This was a short 4 mile exploratory walk. I am due to lead a walk in August along the same route so I will leave details and a map until I do the walk for real. In February there is often not a lot to see, although November, December 2015 and January have been exceptionally mild with some plants six weeks ahead of schedule, the last few weeks have taken us back into winter, and the plants that sprouted forth are now kept in check by sharp night frosts. Delicate garden flowers that I hoped might survive have fallen victim to the cold. I parked at Crookham Common which is just to the east of Greenham Common. I did part of this walk in July 2011 and thought the area was promising for a guided natural history walk.
Crookham Common has areas of acid heathland with gorse the dominant plant. Gorse is reputed to be in flower all year round, and certainly there was plenty of flower on display.
The woods were inviting, one tree had a bat box and a bird nest box on it.
With few flowers on offer about the next best thing is lichen, which can have very leaf like structures.
Then I made my way down to the River Enborne, where there is a ford that has been closed to through traffic due to incidents during periods of flooding.
On the river were a couple of mallard drakes.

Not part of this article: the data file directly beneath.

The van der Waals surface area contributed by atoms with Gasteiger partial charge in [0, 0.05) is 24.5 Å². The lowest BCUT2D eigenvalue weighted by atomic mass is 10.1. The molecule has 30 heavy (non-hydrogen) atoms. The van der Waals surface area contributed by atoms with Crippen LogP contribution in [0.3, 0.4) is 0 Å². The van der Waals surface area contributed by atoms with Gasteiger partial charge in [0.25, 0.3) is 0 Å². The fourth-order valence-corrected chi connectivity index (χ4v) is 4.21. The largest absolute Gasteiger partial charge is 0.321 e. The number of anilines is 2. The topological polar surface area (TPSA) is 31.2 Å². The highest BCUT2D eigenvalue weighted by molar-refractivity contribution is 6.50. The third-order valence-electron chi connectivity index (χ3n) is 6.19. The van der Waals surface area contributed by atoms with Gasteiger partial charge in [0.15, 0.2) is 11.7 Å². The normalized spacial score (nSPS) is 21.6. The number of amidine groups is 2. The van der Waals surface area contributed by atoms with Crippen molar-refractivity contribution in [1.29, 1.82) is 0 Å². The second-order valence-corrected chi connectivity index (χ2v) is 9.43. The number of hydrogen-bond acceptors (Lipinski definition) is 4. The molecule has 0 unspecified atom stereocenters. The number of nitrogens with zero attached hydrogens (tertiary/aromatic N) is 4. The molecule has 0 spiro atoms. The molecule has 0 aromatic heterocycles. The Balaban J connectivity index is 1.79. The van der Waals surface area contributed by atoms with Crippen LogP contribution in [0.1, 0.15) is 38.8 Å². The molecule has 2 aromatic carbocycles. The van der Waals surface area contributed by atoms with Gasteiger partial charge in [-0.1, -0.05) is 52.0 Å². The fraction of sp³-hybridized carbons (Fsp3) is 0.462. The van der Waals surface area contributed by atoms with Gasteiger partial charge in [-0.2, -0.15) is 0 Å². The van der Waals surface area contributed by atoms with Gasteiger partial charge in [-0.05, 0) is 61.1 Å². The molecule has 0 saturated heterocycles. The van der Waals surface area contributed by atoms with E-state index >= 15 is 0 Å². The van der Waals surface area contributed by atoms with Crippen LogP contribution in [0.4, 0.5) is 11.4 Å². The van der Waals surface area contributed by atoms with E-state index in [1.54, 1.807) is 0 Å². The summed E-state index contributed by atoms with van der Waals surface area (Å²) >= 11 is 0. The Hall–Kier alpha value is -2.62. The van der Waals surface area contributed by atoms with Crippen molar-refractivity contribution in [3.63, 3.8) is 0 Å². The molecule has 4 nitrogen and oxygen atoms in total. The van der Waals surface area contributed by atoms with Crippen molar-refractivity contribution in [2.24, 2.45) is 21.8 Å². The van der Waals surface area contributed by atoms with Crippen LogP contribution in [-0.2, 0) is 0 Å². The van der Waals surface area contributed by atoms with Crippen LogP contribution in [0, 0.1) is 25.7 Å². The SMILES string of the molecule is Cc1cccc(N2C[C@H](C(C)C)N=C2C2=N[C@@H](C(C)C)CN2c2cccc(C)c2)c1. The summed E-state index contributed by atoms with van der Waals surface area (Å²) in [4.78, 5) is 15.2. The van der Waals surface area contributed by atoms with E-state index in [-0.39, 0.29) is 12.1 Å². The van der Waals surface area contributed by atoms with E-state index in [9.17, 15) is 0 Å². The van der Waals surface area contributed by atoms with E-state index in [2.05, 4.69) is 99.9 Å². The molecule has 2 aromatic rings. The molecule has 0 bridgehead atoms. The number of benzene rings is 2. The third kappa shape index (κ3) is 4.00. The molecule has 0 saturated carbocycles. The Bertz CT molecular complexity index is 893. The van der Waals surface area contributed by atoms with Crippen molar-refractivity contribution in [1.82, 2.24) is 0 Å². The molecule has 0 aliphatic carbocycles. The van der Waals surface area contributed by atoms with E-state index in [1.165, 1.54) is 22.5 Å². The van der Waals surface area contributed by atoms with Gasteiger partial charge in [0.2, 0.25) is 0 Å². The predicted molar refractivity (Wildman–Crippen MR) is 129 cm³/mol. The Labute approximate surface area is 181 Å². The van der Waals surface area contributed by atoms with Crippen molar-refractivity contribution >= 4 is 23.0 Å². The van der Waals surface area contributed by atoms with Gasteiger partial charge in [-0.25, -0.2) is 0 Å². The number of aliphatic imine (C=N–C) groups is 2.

Looking back over the river was an alpaca keeping an eye on me.
It was good to see snowdrops still flowering at the time they should, they were flowering in my garden in November.
Another indicator thaqt things are getting back to normal was that catkins on alder trees were not quite out yet.
A reminder of the previous night's frost on areas in shadow.
Climbing out of the valley of the River Enborne, I heard the soft chirp of a bullfinch calling in the trees.
Approaching the village of Crookham a robin was busy sunning itself.
I then walked on the easternmost parts of Crookham Common and found this pool casting perfect shadows.
Before setting off I went on a short detour to look at the eastern part of Greenham Common, which has been heavily landscaped with pools and banks. Nature is gradually taking over what was piles of gravel and sand. I managed to capture a grey heron on the look out for a February snack.